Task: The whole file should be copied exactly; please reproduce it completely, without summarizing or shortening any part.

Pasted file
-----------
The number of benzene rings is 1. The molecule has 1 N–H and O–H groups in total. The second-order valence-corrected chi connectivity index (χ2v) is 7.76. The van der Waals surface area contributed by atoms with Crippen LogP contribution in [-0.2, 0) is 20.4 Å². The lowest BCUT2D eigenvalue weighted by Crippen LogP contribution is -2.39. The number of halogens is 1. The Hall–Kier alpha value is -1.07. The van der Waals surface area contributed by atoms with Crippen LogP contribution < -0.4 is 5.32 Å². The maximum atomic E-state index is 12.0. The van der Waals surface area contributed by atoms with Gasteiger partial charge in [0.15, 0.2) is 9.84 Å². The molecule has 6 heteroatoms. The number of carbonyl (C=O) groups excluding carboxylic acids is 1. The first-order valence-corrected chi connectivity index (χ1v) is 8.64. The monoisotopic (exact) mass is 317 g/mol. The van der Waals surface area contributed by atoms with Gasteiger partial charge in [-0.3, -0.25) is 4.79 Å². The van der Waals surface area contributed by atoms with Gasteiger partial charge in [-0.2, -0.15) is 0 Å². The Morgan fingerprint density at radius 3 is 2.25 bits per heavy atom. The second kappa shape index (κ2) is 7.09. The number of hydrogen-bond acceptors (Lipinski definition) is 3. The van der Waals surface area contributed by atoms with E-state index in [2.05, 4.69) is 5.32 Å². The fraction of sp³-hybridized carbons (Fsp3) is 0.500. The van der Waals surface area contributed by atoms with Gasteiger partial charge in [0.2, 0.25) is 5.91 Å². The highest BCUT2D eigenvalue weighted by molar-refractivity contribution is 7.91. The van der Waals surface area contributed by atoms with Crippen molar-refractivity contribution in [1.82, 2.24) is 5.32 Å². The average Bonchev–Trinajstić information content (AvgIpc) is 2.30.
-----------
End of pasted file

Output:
The number of benzene rings is 1. The molecule has 1 N–H and O–H groups in total. The second-order valence-corrected chi connectivity index (χ2v) is 7.76. The van der Waals surface area contributed by atoms with Crippen LogP contribution in [-0.2, 0) is 20.4 Å². The lowest BCUT2D eigenvalue weighted by Crippen LogP contribution is -2.39. The number of halogens is 1. The Hall–Kier alpha value is -1.07. The van der Waals surface area contributed by atoms with Crippen LogP contribution < -0.4 is 5.32 Å². The maximum atomic E-state index is 12.0. The van der Waals surface area contributed by atoms with Gasteiger partial charge in [0.15, 0.2) is 9.84 Å². The molecule has 6 heteroatoms. The number of carbonyl (C=O) groups excluding carboxylic acids is 1. The first-order valence-corrected chi connectivity index (χ1v) is 8.64. The monoisotopic (exact) mass is 317 g/mol. The van der Waals surface area contributed by atoms with Gasteiger partial charge in [-0.3, -0.25) is 4.79 Å². The van der Waals surface area contributed by atoms with Gasteiger partial charge in [-0.2, -0.15) is 0 Å². The Morgan fingerprint density at radius 3 is 2.25 bits per heavy atom. The second kappa shape index (κ2) is 7.09. The number of hydrogen-bond acceptors (Lipinski definition) is 3. The van der Waals surface area contributed by atoms with E-state index in [2.05, 4.69) is 5.32 Å². The fraction of sp³-hybridized carbons (Fsp3) is 0.500. The van der Waals surface area contributed by atoms with Gasteiger partial charge in [0.2, 0.25) is 5.91 Å². The highest BCUT2D eigenvalue weighted by molar-refractivity contribution is 7.91. The van der Waals surface area contributed by atoms with Crippen molar-refractivity contribution in [1.82, 2.24) is 5.32 Å². The average Bonchev–Trinajstić information content (AvgIpc) is 2.30.